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Omaha Magazine

One Man Plays Many Parts: Hughston Walkinshaw as Himself

Apr 28, 2022 04:52PM ● By Kara Schweiss
hughston walkinshaw poses in silk robe

Photo by Bill Sitzmann

The name Hughston Walkinshaw is pretty distinctive, but the man who embodies that name is memorable for portraying various characters on the stage, from Hans Gruber in A Very Die Hard Christmas and Screwge in Reform School Timmy! (a spoof of A Christmas Carol) to American painter Jamie Wyeth in Nureyev’s Eyes and the title character in The Dresser.

“Hughston is a true chameleon on stage. He embraces the art form in a way very few others do,” said Susan Clement-Toberer, Bluebarn Theatre’s producing artistic director. “He is able to completely transform himself once he begins rehearsals. It’s exciting to watch his process as you never know what he might do as he is manifesting the character he is playing. His physical choices as a character are clever and unexpected and are always unusually brilliant.”

Walkinshaw grew up in Tulsa, Oklahoma, discovering his love of acting early when he was cast as Joseph in a children’s play about Jesus. His Southern Baptist church had a “great budget for extravaganza shows and a great choir director and drama person,” Walkinshaw recalled. He cultivated a serious interest in theater and attended the Theatre Conservatory at the State University of New York (SUNY) at Purchase, graduating in 1988. 

“Hughston and I met in 1984 at SUNY Purchase. We were both in the same professional actors training program for four years. It was one of the top 10 professional actor training programs in the country at the time,” Clement-Toberer said. “During that four years we grew as artists but also grew into a very close company of comrades.”

The program encouraged students to start a theater company, and Walkinshaw and classmates Kevin Lawler, Nils Haaland, and Mary Theresa Green were inspired to found Bluebarn in Omaha in 1989. 

“Ours was the first group—at least to my knowledge—that seriously sat down throughout our senior year and talked about that concept,” Walkinshaw said. 

Coming to Omaha wasn’t a well-thought-out strategy, but rather “purely by chance,” Walkinshaw said. 

“It was Kevin Lawler who came back here to Omaha—because he’d gone to Creighton University—for a visit or something, and he stumbled into the Bemis Center,” Walkinshaw said. “It had an outreach program called Cultural Arts Together. He told them about this idea of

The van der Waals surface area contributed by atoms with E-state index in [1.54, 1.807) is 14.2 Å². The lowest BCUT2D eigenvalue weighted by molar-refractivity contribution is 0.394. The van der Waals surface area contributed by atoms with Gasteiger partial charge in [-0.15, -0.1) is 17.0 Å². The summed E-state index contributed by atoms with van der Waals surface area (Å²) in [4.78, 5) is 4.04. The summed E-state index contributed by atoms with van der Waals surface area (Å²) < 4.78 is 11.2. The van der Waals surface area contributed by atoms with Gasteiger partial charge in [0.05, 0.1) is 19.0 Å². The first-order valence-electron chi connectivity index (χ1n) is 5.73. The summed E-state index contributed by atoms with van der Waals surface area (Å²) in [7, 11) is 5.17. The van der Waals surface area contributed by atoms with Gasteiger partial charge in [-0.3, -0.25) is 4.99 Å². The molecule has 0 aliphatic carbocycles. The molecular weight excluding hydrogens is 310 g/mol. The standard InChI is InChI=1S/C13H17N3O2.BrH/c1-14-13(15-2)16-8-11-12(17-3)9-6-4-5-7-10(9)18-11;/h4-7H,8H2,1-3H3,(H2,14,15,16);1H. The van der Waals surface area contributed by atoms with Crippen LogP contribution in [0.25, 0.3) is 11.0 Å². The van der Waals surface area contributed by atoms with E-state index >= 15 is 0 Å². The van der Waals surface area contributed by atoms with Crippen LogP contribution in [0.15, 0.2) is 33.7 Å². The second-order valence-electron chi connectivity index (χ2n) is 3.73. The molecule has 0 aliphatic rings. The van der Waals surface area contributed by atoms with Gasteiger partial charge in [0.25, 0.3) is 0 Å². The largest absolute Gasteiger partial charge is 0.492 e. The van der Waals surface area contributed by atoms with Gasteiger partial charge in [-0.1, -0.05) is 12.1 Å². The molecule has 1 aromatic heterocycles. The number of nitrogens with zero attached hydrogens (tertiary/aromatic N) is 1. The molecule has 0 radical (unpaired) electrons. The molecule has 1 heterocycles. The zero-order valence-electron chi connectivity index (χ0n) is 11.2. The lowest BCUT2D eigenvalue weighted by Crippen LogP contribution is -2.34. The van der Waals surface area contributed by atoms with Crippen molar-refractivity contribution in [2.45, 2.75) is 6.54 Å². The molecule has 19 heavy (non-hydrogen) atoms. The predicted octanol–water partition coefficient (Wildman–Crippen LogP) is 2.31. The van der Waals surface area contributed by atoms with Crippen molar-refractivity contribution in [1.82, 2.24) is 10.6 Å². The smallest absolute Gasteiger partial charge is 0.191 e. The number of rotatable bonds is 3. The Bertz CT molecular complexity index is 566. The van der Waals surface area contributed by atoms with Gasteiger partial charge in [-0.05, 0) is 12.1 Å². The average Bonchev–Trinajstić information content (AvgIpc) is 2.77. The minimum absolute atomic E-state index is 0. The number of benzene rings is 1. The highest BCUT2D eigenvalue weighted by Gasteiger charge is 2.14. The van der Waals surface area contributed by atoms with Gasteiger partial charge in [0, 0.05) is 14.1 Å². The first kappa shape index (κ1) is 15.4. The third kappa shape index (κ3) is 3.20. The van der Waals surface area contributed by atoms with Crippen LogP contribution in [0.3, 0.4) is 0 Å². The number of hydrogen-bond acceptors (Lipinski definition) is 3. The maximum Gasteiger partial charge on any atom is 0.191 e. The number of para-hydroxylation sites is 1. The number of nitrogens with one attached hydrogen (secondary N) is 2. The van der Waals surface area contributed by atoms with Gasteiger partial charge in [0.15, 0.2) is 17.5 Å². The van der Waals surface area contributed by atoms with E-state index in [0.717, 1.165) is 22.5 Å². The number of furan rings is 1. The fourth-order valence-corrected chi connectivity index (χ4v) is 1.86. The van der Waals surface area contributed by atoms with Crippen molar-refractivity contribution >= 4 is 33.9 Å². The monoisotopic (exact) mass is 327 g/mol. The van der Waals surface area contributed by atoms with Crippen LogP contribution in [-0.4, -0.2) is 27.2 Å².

starting a theater.” 

In conjunction with the Bemis Center for Contemporary Arts, the group produced their first play, America in Pieces, a series of one-acts by Spalding Grey, David Mamet, and Sam Shepard. After two seasons at Bemis, the Bluebarn team moved to their own space on 13th Street and remained there for six more years. 

“That was a particularly creative period that I look back on fondly,” Walkinshaw said. He even delved into film, starring in an early work by Slamdance Film Festival co-founder Dan Mirvish called Omaha (The Movie), which led him to Los Angeles for a time. 

“My time there was bookended by O.J. Simpson, that whole thing. I got there right before the murders happened, I was there when he was acquitted. I even helped entertain the jury,” he said, explaining that he was stage manager for a special performance of Molière’s The Imaginary Invalid for the sequestered jury. “It was in a weird, weird, weird time.”

Walkinshaw also saw several spoof shows in L.A. that creatively intrigued him. “They were tongue-in-cheek, kind of naughty, irreverent,” he said. He brought the idea to fellow actors Jill Anderson and Tim Siragusa, which led to Siragusa writing Reform School Timmy!, a play described by Walkinshaw as “very clever, very funny, scripted but very loose…kind of a late-night, R-rated show. The tagline was, ‘Timmy Isn’t Tiny Anymore.’”

Audiences loved the novelty of being part of the show, he added. “We made up this contrivance where the actor didn’t show up and we were going to pull people from the audience to fill in that person’s role.”

It started a trend that included Go Go Boys From Planet X and Little Nelly’s Naughty Noel and even A Very Die Hard Christmas, which was staged at Bluebarn last year.  

“I’m never sure what people think of me or remember me for, if that ever comes up,” Walkinshaw said, but his talent stretches past comedy to serious roles like in The Pill Man, The Dresser, and the one-person show The Night Larry Kramer Kissed Me. He’s performed in theaters in several states over the years, although his base remains Omaha. 

“I’ve been here for 30-some-odd years and it feels like home to me now,” he said. “I’ve lived in LA, I’ve lived in New York, and I’ve lived in a number of different places for different stretches of time, and definitely I like the Midwest.”

Walkinshaw has served in offstage roles—including a stint as Bluebarn’s artistic director—and he’s directed many plays, but he said he prefers acting. He also said he’s looking forward to performing at the Bluebarn in the near future and is proud to continue to be associated with the theater. 

“One thing I hope people would remember me for is helping to start the Bluebarn Theatre because it’s now an organization that actually pays artists, and that’s what we wanted way back when,” Walkinshaw said, referring to the Arts Fund that was started in 2009. “Now Bluebarn is a place where some artists are making a living, which is phenomenal, and other artists are coming in and being compensated to do their art. That, to me, is the ultimate gratification.”

Visit bluebarn.org for more information.

This article originally appeared in the May 2022 issue of Omaha Magazine. To receive the magazine, click here to subscribe.  

Photo by Bill Sitzmann